Ukraine: Intercepted audio shows separatist rebels shot down Malaysia Airlines plane
Video of intercepted phone conversations by The New York Times
Ukrainian authorities released what they claim are intercepted telephone conversations between separatist rebels and Russian officers that suggest the insurgency was responsible for downing Malaysia Airlines Flight 17 on Thursday, killing 298 people on board.
Ukraine’s intelligence agency, the State Security Service, posted a few recorded exchanges to YouTube hours after the crash. The New York Times then published the unverified recordings on their website.
In the first call, a rebel commander, identified as Igor Bezler, purportedly tells a Russian military intelligence officer that rebel forces had shot down a plane.
“It’s smoking,” he says.
When asked if there were any documents, the rebel says, “Yes, of one Indonesian student, from a university in Thompson.”
In the third call, a separatist rebel says that media reports that the downed plane, mistaken for a Ukrainian military transport, was a civilian aircraft emblazoned with the Malaysia Airlines logo.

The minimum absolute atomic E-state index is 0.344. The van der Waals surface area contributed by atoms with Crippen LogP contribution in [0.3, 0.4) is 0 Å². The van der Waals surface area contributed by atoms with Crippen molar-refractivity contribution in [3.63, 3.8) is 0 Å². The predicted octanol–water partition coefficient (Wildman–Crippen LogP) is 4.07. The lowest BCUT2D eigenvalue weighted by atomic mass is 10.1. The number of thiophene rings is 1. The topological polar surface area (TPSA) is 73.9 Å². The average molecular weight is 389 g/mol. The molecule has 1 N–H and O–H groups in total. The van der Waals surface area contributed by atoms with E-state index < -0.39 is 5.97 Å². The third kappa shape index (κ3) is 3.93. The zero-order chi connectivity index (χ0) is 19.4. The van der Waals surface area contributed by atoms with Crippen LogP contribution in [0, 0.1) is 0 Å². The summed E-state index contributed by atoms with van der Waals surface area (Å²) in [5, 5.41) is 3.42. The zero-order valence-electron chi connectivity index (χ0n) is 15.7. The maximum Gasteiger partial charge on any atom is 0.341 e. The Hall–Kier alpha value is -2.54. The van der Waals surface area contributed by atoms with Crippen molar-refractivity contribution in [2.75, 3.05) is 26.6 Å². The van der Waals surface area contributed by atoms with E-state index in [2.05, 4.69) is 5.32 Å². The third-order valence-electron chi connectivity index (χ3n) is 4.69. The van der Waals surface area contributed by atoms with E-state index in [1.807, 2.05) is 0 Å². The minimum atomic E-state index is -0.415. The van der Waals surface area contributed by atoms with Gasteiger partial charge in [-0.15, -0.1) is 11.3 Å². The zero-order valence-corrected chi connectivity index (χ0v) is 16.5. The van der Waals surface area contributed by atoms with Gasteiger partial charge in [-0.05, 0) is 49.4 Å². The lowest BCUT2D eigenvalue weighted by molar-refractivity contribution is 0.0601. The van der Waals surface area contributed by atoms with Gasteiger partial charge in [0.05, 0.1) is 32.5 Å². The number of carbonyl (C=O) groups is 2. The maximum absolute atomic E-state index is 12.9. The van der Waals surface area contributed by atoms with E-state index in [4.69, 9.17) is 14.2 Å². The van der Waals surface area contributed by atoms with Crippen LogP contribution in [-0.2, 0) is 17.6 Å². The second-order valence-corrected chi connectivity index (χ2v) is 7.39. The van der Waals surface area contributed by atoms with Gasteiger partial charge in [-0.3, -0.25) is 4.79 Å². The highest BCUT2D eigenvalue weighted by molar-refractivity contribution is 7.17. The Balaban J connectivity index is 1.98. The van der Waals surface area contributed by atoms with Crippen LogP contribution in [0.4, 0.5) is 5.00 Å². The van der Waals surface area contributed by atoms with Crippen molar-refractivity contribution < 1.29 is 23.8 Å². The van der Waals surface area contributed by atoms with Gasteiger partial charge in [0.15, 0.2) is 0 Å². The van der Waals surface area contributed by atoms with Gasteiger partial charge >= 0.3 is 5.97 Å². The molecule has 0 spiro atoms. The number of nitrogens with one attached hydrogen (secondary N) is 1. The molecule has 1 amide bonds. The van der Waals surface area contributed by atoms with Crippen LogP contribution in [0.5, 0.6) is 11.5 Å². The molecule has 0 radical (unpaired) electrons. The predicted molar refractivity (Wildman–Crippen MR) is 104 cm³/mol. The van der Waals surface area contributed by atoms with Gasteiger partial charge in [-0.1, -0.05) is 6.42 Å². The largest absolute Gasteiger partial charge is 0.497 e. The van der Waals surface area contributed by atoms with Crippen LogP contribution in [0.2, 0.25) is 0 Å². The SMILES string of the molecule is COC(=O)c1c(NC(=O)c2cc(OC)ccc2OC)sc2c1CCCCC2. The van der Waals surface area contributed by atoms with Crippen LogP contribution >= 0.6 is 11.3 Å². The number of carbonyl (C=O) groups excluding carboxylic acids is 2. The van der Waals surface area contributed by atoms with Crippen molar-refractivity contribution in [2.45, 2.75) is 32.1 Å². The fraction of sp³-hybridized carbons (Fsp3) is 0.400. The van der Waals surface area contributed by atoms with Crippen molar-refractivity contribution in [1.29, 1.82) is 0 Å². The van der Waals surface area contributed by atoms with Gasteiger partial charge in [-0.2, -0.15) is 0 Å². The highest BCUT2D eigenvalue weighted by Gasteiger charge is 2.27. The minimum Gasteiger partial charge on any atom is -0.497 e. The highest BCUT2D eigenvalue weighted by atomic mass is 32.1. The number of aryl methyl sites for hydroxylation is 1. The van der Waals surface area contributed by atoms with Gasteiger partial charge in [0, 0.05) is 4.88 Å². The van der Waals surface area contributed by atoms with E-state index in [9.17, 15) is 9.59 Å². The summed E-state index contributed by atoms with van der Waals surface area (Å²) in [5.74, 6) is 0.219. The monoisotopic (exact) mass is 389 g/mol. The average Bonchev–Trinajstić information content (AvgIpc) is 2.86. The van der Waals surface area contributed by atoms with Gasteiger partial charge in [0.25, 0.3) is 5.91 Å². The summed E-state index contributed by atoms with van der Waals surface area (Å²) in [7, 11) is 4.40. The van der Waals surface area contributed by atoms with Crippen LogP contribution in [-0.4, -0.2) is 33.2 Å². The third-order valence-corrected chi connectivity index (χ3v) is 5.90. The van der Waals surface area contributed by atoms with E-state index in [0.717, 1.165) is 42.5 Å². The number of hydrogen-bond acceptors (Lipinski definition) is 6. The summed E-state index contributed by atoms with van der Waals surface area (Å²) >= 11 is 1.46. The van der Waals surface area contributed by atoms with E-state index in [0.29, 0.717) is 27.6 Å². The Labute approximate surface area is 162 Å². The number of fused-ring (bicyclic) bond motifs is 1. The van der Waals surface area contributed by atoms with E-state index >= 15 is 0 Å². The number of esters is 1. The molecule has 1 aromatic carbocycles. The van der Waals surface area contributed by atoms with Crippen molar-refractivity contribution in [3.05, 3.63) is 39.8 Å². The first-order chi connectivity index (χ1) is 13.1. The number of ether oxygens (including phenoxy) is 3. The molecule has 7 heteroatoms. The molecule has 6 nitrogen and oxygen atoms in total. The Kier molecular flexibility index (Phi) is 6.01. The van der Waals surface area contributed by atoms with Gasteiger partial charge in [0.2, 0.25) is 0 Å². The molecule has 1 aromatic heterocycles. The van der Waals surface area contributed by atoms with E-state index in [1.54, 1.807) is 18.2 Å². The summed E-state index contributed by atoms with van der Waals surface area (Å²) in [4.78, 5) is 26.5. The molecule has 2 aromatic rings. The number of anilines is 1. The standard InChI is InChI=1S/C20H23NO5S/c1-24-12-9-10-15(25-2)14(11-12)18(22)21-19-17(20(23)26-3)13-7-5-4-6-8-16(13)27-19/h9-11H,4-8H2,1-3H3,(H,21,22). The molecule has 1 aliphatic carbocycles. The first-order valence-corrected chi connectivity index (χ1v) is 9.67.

“That means they were carrying spies. [Expletive] them, got it?” a commander identified as Nikolay Kozitsin says.
“They shouldn’t be [expletive] flying. There is a war going on,” he adds.
As of Friday morning, the Associated Press said the audio recordings could not be independently verified. AP also reported that Russia’s Interfax news agency quoted rebel spokesman Sergey Kavtaradze saying that the intercepted phone conversation were not genuine.
On Friday, emergency workers said 181 bodies had been recovered so far from the crash site. A third of the passengers were en route to Australia for a global AIDS conference.
U.S. intelligence said Thursday that the airliner was shot down by a surface-to-air missile. However, it remains unclear who fired the missile.
Both the Ukrainian government and the separatist rebels, who control the area where Flight 17 crashed, have denied shooting down the plane.
Ukrainian aviation regulators also fully closed the airspace over eastern Ukraine to commercial flights Friday.
The decision affects the Donetsk, Luhansk and Kharkiv regions of eastern Ukraine, where the Ukrainian government and separatist rebels have fought for months. Prior to the crash, several airlines have avoided Ukrainian airspace as clashes continued in these areas.